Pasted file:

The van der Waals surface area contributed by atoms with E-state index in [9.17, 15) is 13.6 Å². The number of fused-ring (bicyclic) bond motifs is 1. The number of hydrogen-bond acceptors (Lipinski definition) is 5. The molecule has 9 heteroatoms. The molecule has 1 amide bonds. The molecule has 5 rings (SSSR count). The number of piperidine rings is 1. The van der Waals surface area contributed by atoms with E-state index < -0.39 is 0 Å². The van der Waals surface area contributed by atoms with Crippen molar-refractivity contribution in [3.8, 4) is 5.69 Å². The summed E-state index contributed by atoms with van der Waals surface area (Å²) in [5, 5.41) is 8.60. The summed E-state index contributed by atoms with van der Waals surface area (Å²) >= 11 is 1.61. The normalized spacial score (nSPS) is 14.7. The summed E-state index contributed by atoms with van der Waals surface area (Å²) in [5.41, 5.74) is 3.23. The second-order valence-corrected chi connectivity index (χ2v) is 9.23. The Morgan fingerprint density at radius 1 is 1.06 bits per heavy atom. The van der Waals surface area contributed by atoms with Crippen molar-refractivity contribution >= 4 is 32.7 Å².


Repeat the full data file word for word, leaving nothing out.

The van der Waals surface area contributed by atoms with E-state index in [9.17, 15) is 13.6 Å². The number of fused-ring (bicyclic) bond motifs is 1. The number of hydrogen-bond acceptors (Lipinski definition) is 5. The molecule has 9 heteroatoms. The molecule has 1 amide bonds. The molecule has 5 rings (SSSR count). The number of piperidine rings is 1. The van der Waals surface area contributed by atoms with E-state index < -0.39 is 0 Å². The van der Waals surface area contributed by atoms with Crippen molar-refractivity contribution in [3.8, 4) is 5.69 Å². The summed E-state index contributed by atoms with van der Waals surface area (Å²) in [5, 5.41) is 8.60. The summed E-state index contributed by atoms with van der Waals surface area (Å²) >= 11 is 1.61. The normalized spacial score (nSPS) is 14.7. The summed E-state index contributed by atoms with van der Waals surface area (Å²) in [5.41, 5.74) is 3.23. The second-order valence-corrected chi connectivity index (χ2v) is 9.23. The Morgan fingerprint density at radius 1 is 1.06 bits per heavy atom. The van der Waals surface area contributed by atoms with Crippen molar-refractivity contribution >= 4 is 32.7 Å².